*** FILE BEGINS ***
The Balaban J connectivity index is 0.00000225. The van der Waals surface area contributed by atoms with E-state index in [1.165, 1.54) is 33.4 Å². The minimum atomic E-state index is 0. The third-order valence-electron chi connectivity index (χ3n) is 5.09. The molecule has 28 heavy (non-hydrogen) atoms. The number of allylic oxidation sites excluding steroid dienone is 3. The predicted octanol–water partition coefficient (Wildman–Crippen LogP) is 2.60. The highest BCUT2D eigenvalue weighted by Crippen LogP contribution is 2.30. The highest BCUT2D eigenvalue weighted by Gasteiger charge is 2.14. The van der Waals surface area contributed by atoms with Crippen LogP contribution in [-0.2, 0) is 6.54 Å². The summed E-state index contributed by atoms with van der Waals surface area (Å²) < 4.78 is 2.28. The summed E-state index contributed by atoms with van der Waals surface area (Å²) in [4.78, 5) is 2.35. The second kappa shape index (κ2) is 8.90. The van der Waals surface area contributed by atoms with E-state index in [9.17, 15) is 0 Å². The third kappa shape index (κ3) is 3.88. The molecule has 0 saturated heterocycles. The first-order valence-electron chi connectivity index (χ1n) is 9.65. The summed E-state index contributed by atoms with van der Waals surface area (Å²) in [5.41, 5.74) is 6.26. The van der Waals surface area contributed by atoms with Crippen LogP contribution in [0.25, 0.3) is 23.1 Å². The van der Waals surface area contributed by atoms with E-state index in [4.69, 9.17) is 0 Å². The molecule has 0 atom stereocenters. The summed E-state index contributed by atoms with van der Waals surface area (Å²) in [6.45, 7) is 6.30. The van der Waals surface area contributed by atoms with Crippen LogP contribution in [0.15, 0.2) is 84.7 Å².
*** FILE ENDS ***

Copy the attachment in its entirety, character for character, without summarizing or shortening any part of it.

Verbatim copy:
The Balaban J connectivity index is 0.00000225. The van der Waals surface area contributed by atoms with E-state index in [1.165, 1.54) is 33.4 Å². The minimum atomic E-state index is 0. The third-order valence-electron chi connectivity index (χ3n) is 5.09. The molecule has 28 heavy (non-hydrogen) atoms. The number of allylic oxidation sites excluding steroid dienone is 3. The predicted octanol–water partition coefficient (Wildman–Crippen LogP) is 2.60. The highest BCUT2D eigenvalue weighted by Crippen LogP contribution is 2.30. The highest BCUT2D eigenvalue weighted by Gasteiger charge is 2.14. The van der Waals surface area contributed by atoms with Crippen LogP contribution in [-0.2, 0) is 6.54 Å². The summed E-state index contributed by atoms with van der Waals surface area (Å²) < 4.78 is 2.28. The summed E-state index contributed by atoms with van der Waals surface area (Å²) in [4.78, 5) is 2.35. The second kappa shape index (κ2) is 8.90. The van der Waals surface area contributed by atoms with E-state index in [9.17, 15) is 0 Å². The third kappa shape index (κ3) is 3.88. The molecule has 0 saturated heterocycles. The first-order valence-electron chi connectivity index (χ1n) is 9.65. The summed E-state index contributed by atoms with van der Waals surface area (Å²) in [5.41, 5.74) is 6.26. The van der Waals surface area contributed by atoms with Crippen LogP contribution in [0.25, 0.3) is 23.1 Å². The van der Waals surface area contributed by atoms with E-state index in [4.69, 9.17) is 0 Å². The molecule has 0 atom stereocenters. The summed E-state index contributed by atoms with van der Waals surface area (Å²) in [6.45, 7) is 6.30. The van der Waals surface area contributed by atoms with Crippen LogP contribution in [0.15, 0.2) is 84.7 Å².